Alex Wright

Lecture
Alex Wright
 

The Web That Wasn't

When the internet opened up to commercial use in the early 1990s, the World Wide Web (invented by Tim Berners-Lee) was on-hand to provide an unsophisticated, open and easy markup language to link hypertext documents. But was it the best system? Were there alternatives? Could our interconnectivity experience be different? As history shows it is not always the best system or design that wins…

Domination comes from a marriage of fortunate circumstances, with market forces, luck and timing being just three. The same was true of the Web. In the 16th Namahn Lecture, Alex Wright, Information Architect at The New York Times and author of Glut: Mastering Information Through the Ages, argued that history could have produced any number of alternatives. In his lecture, heexplored the Web’s lineage and argued that by understanding what might have been, we can help shape the Web’s future.

A recurring theme in every Web precursor cited by Wright is social, collaborative, creative and transparent information sharing. This was often colored by a Utopian vision on the part of the thinker, inventor or scientist who believed, for example, that world peace could be attained or that people could be freed from institutional constraints through knowledge sharing. However, the Web we know today was not designed for users as creators or for groups: it is the domain of the individual. Even so, with Web 2.0, a growing number of websites are trying to address issues raised time and again by the Web ‘pioneers’.

Alex Wright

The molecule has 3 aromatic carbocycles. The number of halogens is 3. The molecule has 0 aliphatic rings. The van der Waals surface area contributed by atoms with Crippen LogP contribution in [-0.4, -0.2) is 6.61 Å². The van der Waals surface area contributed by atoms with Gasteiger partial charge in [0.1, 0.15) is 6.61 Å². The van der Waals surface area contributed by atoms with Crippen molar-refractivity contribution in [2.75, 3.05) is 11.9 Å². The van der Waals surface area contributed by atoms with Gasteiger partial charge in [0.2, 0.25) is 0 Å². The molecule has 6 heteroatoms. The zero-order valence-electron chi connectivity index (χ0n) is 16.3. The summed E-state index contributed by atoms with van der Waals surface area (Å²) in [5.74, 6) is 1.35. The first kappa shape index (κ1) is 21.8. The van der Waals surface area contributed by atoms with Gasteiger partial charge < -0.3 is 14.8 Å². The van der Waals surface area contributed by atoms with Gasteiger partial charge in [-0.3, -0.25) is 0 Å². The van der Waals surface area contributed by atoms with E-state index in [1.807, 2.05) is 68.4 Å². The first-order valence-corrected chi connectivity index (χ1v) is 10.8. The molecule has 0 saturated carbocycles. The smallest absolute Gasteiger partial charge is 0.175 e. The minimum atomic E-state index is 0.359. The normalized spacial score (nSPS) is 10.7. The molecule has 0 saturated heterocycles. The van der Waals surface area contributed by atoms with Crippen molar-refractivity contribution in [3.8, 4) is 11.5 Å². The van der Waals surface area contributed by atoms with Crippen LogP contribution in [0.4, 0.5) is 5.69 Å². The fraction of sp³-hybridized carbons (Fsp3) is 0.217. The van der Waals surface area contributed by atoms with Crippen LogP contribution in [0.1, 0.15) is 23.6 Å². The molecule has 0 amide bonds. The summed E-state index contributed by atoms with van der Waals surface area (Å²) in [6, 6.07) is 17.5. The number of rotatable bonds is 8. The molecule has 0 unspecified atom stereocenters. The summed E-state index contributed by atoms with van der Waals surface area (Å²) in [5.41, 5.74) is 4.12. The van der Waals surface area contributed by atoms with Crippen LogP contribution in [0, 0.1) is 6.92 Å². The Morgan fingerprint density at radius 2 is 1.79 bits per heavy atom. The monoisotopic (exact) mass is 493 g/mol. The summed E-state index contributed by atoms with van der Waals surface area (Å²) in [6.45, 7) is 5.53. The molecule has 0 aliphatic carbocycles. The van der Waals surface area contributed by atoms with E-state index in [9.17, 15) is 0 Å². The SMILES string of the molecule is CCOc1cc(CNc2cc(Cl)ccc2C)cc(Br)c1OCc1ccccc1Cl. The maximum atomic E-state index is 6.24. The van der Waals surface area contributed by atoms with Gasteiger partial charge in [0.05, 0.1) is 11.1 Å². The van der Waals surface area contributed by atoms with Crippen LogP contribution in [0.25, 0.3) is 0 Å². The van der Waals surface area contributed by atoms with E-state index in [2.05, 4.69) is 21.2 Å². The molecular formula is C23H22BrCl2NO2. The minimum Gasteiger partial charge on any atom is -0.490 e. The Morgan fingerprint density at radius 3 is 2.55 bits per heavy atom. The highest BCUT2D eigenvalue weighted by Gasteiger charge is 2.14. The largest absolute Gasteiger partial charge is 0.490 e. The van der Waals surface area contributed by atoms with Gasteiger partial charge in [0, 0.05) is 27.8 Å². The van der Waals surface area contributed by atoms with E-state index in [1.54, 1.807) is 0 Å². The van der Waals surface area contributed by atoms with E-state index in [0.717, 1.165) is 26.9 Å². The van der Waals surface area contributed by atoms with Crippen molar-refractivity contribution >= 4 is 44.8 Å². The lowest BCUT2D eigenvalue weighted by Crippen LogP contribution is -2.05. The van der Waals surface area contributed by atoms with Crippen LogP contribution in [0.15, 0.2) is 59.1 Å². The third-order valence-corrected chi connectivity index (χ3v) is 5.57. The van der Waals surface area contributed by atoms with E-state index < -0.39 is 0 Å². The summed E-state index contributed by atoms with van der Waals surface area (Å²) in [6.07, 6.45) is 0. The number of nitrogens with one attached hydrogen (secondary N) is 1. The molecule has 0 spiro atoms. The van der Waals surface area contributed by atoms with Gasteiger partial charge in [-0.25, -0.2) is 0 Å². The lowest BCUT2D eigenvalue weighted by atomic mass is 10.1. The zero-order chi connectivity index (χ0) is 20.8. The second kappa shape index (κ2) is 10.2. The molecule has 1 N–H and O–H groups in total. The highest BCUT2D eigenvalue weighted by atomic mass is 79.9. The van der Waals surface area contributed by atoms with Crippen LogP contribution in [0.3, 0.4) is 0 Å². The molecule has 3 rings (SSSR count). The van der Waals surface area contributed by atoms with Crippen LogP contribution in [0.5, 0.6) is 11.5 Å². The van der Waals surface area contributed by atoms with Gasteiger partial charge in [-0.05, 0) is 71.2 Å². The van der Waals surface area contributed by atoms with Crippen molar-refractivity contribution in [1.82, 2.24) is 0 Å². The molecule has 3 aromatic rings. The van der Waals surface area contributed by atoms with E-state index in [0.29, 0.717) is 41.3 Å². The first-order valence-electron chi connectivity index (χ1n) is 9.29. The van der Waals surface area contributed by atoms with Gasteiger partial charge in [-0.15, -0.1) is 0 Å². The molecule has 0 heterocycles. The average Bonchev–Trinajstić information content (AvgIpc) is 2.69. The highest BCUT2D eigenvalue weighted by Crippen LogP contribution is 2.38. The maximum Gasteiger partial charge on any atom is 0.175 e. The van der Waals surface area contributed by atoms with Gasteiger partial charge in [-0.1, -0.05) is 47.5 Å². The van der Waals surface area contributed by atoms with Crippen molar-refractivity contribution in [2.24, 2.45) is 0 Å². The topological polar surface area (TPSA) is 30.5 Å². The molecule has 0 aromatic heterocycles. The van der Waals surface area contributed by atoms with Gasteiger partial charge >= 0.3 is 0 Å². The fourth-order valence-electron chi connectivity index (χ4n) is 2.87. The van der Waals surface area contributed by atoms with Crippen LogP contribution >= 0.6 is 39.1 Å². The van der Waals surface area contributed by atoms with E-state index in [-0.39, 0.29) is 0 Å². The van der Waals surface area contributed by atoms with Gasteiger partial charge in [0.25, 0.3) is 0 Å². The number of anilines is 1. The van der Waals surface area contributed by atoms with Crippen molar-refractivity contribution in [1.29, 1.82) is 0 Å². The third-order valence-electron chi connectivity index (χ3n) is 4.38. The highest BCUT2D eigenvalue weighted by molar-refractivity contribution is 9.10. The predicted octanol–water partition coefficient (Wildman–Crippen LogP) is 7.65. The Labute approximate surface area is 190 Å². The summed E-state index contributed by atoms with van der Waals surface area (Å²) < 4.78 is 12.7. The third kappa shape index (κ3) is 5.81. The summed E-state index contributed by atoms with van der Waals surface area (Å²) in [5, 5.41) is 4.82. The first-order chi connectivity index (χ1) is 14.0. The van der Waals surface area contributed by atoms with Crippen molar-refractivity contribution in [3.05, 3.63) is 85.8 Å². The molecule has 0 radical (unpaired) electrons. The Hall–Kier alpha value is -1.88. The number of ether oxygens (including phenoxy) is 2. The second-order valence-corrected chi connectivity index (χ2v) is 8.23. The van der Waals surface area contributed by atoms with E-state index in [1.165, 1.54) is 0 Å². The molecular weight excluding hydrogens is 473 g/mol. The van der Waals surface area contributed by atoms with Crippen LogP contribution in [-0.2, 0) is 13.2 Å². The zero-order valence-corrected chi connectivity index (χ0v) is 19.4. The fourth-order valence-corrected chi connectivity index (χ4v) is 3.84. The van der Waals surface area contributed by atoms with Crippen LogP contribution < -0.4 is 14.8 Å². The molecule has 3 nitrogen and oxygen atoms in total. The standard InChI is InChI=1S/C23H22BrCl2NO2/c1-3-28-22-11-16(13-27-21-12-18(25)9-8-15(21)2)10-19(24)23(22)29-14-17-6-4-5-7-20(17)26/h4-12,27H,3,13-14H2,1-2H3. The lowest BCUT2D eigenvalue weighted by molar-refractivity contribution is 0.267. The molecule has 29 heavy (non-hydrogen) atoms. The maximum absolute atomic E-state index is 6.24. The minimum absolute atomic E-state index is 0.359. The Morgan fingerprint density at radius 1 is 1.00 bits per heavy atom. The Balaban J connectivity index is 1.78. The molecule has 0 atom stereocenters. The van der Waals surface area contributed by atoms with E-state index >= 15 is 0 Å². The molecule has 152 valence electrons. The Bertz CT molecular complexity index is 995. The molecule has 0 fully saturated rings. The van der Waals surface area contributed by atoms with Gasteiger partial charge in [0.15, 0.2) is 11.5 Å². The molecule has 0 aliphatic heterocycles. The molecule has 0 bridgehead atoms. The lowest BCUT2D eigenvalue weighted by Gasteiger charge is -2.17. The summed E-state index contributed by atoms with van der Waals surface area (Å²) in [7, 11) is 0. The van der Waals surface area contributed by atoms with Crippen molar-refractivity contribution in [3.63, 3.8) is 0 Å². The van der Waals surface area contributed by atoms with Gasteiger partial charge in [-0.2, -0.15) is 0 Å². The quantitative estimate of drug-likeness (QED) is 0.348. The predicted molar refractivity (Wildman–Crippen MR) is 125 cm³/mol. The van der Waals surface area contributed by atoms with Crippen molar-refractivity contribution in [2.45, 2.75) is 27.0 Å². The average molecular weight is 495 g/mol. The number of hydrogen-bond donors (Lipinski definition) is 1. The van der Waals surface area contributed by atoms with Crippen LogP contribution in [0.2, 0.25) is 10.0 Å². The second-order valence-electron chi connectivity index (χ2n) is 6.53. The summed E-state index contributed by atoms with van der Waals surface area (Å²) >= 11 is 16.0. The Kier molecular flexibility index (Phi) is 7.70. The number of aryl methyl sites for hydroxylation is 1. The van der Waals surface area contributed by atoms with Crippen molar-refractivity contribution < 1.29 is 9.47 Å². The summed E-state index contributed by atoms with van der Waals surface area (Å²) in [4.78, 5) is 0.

The idea of electronically sharing information on a global scale existed in the imaginations of visionaries as far back as the 19th century. The American librarian, Charles Cutter, wrote in 1883 about the library of the future. He imagined a desk with a keyboard connected by a wire to a screen. Some 50 years later, in his essay ‘World Brain’, H.G. Wells imagined a time when people would electronically share information across the globe to eventually form an encyclopedia, the “New All-Human Cerebrum”. Pierre Teilhard de Chardin, a French Jesuit, philosopher and Utopian born at the end of the 19th century, wrote about an electronic network through which all people could share information to educate themselves. The Catholic Church banned his writings, yet despite this, he developed a cult following, a situation echoed today in the case of Ted Nelson (see further).

All this was theoretical thinking. The tools did not yet exist to actually make it happen. The first person to try was the Belgian Paul Otlet, inventor of the Universal Decimal Classification (UDC) system. The tense period between the two world wars provided the backdrop to his belief that by sharing information, world peace could be attained. For Otlet, libraries were too limited because they only concerned the organisation of books. He wanted to organise the information within the books. His international bibliography of information, the Mundaneum, was built in Brussels and functioned between 1921 and the mid-1930s, funded by the Belgian state. Otlet’s state-of-the-art tool at that time was the index card. Nevertheless, his drawings demonstrate the first concept of a computer as substitute for the book, containing not only written but also visual (moving) and audio information. When the government cut off funding, the Mundaneum was abandoned and later destroyed by the German occupiers.

All knowledge of Otlet and his creation died with him in 1944 until some 30 years later, when a student stumbled upon his old office in Brussels. Thanks to this discovery, part of the Mundaneum has been recreated in Mons and Otlet is now acknowledged as one of the forbearers of the Web. Although Otlet’s ideas were technically simple, they were in some ways more sophisticated than our Web. Otlet claimed that to understand a book you must also understand what came before and after it. Otlet thought you could mark this relationship between documents with a “link”. He also believed this link could tell you something. Our Web has links but they do not explain why something is linked. Otlet’s web would have married top-down and bottom-up information. Examples of this on the Web today are FaceTag (an attempt to merge top-down formal classification with social bottom-up classification) and VOTELINKS, which assigns meaning to a hyperlink.